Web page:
Both ixekizumab dose regimens had greater efficacy than placebo and etanercept over 12 weeks in two independent studies. These studies show that selectively neutralising interleukin 17A with a high affinity antibody potentially gives patients with psoriasis a new and effective biological therapy option.

FUNDING:

Eli Lilly and Co.

Copyright © 2015 Elsevier Ltd. All rights reserved.

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Cigarette smoke induces pro-inflammatory cytokine release by activation of NF-kappaB and posttranslational modifications of histone deacetylase as seen in macrophages

Reporter and Curator: Dr. Sudipta Saha, Ph.D.

Abbreviations:

Chronic obstructive pulmonary disease (COPD)

Reactive oxygen species (ROS)

Hydroxyl radicals (·OH)

Glutathione (GSH)

Histone deacetylase (HDAC)

TNF (Tumour necrosis factor)

IκB kinase complex (IKK)

Interleukin (IL)

Cigarette smoking is the major etiologic factor in the pathogenesis of chronic obstructive pulmonary disease (COPD), which is characterized by an abnormal inflammatory response in the lungs to cigarette smoke with a progressive and irreversible airflow limitation. Chronic airway inflammation is an archetypal feature of COPD, and increased oxidative stress has been suggested to be responsible for triggering inflammatory events observed within the lungs of smokers and COPD patients. Although the precise mechanisms behind the pathogenesis of COPD are yet to be fully dissected, the current hypothesis suggests that cigarette smoke causes airway inflammation by activating macrophages, neutrophils, and T lymphocytes, which release proteases and reactive oxygen species (ROS) leading to cellular injury. As a consequence, chronic inflammatory processes are triggered that lead to small airway obstruction. An increased oxidant burden in smokers may be derived from the fact that cigarette smoke contains an estimated 1017 oxidants/free radicals and 4,700 chemical compounds, including reactive aldehydes (carbonyls) and quinones, per puff. Many of these are relatively long-lived, such as tar-semiquinone, which can generate hydroxyl radicals (·OH) and H2O2 by the Fenton reaction. One consequence of this increased oxidative stress is activation of redox-sensitive transcription factors, such as NF-κB and activator protein-1 (AP-1), which are critical to transcription of proinflammatory genes (IL-8, IL-6, and TNF-α). However, the precise transcriptional mechanisms leading to enhanced gene expression in response to cigarette smoke are still not clearly understood.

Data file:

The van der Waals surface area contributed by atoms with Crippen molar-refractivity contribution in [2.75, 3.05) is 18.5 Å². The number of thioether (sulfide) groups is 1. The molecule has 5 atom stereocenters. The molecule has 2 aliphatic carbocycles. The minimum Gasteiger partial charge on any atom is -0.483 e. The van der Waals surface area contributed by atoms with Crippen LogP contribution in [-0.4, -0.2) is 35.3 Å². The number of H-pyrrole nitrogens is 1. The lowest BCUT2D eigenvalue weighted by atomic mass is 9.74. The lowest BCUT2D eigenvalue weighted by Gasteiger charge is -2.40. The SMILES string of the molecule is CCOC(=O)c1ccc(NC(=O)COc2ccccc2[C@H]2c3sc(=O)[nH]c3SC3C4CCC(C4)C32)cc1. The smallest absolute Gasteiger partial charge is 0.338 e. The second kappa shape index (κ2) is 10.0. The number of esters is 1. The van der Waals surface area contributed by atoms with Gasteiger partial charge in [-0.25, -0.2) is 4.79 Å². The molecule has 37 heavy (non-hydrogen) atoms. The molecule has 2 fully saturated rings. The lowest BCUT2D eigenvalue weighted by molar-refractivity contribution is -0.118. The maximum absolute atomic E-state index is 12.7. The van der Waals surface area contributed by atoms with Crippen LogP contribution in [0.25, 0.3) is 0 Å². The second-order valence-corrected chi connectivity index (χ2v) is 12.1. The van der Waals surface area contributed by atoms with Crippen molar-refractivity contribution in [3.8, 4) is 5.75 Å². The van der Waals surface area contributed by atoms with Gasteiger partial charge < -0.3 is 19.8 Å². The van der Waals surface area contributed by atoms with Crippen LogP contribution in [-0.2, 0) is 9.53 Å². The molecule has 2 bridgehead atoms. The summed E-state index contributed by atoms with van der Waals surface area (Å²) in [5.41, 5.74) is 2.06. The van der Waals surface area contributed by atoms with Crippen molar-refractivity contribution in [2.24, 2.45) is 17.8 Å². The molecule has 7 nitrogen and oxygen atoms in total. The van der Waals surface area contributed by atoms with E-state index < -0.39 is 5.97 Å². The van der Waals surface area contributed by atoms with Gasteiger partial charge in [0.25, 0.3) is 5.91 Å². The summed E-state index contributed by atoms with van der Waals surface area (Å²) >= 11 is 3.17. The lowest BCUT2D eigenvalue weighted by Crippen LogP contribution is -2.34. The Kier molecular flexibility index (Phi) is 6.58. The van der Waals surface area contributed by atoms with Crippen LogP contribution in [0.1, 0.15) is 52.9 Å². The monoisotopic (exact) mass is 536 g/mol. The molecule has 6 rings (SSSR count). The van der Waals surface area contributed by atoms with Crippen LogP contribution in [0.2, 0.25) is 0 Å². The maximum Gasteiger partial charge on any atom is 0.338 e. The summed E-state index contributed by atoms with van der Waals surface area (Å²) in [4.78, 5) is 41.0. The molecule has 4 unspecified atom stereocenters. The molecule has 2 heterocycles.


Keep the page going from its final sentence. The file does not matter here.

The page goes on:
Cigarette smoke-mediated oxidative stress induces an inflammatory response in the lungs by stimulating the release of proinflammatory cytokines. Chromatin remodeling due to histone acetylation and deacetylation is known to play an important role in transcriptional regulation of proinflammatory genes. The aim of this study was to investigate the molecular mechanism(s) of inflammatory responses caused by cigarette smoke extract (CSE) in the human macrophage-like cell line MonoMac6 and whether the treatment of these cells with the antioxidant glutathione (GSH) monoethyl ester, or modulation of the thioredoxin redox system, can attenuate cigarette smoke-mediated IL-8 release. Exposure of MonoMac6 cells to CSE (1% and 2.5%) increased IL-8 and TNF-alpha production vs. control at 24 h and was associated with significant depletion of GSH levels associated with increased reactive oxygen species release in addition to activation of NF-kappaB. Inhibition of IKK ablated the CSE-mediated IL-8 release, suggesting that this process is dependent on theNF-kappaB pathway. CSE also reduced histone deacetylase (HDAC) activity and HDAC1, HDAC2, and HDAC3 protein levels. This was associated with posttranslational modification of HDAC1, HDAC2, and HDAC3 protein by nitrotyrosine and aldehyde-adduct formation. Pretreatment of cells with GSH monoethyl ester, but not thioredoxin/thioredoxin reductase, reversed cigarette smoke-induced reduction in HDAC levels and significantly inhibited IL-8 release. Thus cigarette smoke-induced release of IL-8 is associated with activation of NF-kappaB via IKK and reduction in HDAC levels/activity in macrophages. Moreover, cigarette smoke-mediated proinflammatory events are regulated by the redox status of the cells.

Source References:

http://ajplung.physiology.org/content/291/1/L46.long

http://carcin.oxfordjournals.org/content/23/9/1511.abstract?ijkey=3ea9eff65782ab8153fac166b1d85336efb795b8&keytype2=tf_ipsecsha

http://www.ncbi.nlm.nih.gov/pubmed/101105?dopt=Abstract

http://www.sciencemag.org/content/293/5535/1653.abstract?ijkey=cde39cb6af6142beff66405c8aed965e998d48c1&keytype2=tf_ipsecsha

http://www.ncbi.nlm.nih.gov/pubmed/8319604?dopt=Abstract